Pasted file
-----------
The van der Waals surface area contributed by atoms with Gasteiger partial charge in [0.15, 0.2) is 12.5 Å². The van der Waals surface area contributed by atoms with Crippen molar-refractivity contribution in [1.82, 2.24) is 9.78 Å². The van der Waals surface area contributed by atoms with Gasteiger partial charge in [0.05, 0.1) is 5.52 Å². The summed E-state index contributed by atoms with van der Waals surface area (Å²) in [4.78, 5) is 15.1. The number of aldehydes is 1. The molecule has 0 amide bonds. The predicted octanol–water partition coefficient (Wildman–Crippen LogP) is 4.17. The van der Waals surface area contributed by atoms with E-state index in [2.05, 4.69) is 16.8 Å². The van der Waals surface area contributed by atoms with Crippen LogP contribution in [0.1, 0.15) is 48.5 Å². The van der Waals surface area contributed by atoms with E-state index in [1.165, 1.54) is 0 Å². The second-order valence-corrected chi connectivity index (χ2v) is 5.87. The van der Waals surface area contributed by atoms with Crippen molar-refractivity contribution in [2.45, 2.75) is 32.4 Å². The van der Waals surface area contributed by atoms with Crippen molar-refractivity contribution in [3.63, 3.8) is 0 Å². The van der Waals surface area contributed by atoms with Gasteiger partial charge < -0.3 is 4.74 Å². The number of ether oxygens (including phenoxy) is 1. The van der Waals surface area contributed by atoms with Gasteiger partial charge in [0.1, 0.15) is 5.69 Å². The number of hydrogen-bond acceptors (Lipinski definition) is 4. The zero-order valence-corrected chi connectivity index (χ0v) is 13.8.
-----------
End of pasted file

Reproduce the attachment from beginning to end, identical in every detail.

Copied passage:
The van der Waals surface area contributed by atoms with Gasteiger partial charge in [0.15, 0.2) is 12.5 Å². The van der Waals surface area contributed by atoms with Crippen molar-refractivity contribution in [1.82, 2.24) is 9.78 Å². The van der Waals surface area contributed by atoms with Gasteiger partial charge in [0.05, 0.1) is 5.52 Å². The summed E-state index contributed by atoms with van der Waals surface area (Å²) in [4.78, 5) is 15.1. The number of aldehydes is 1. The molecule has 0 amide bonds. The predicted octanol–water partition coefficient (Wildman–Crippen LogP) is 4.17. The van der Waals surface area contributed by atoms with E-state index in [2.05, 4.69) is 16.8 Å². The van der Waals surface area contributed by atoms with Crippen LogP contribution in [0.1, 0.15) is 48.5 Å². The van der Waals surface area contributed by atoms with E-state index in [1.165, 1.54) is 0 Å². The second-order valence-corrected chi connectivity index (χ2v) is 5.87. The van der Waals surface area contributed by atoms with Crippen molar-refractivity contribution in [2.45, 2.75) is 32.4 Å². The van der Waals surface area contributed by atoms with Crippen molar-refractivity contribution in [3.63, 3.8) is 0 Å². The van der Waals surface area contributed by atoms with Gasteiger partial charge < -0.3 is 4.74 Å². The number of ether oxygens (including phenoxy) is 1. The van der Waals surface area contributed by atoms with Gasteiger partial charge in [0.1, 0.15) is 5.69 Å². The number of hydrogen-bond acceptors (Lipinski definition) is 4. The zero-order valence-corrected chi connectivity index (χ0v) is 13.8.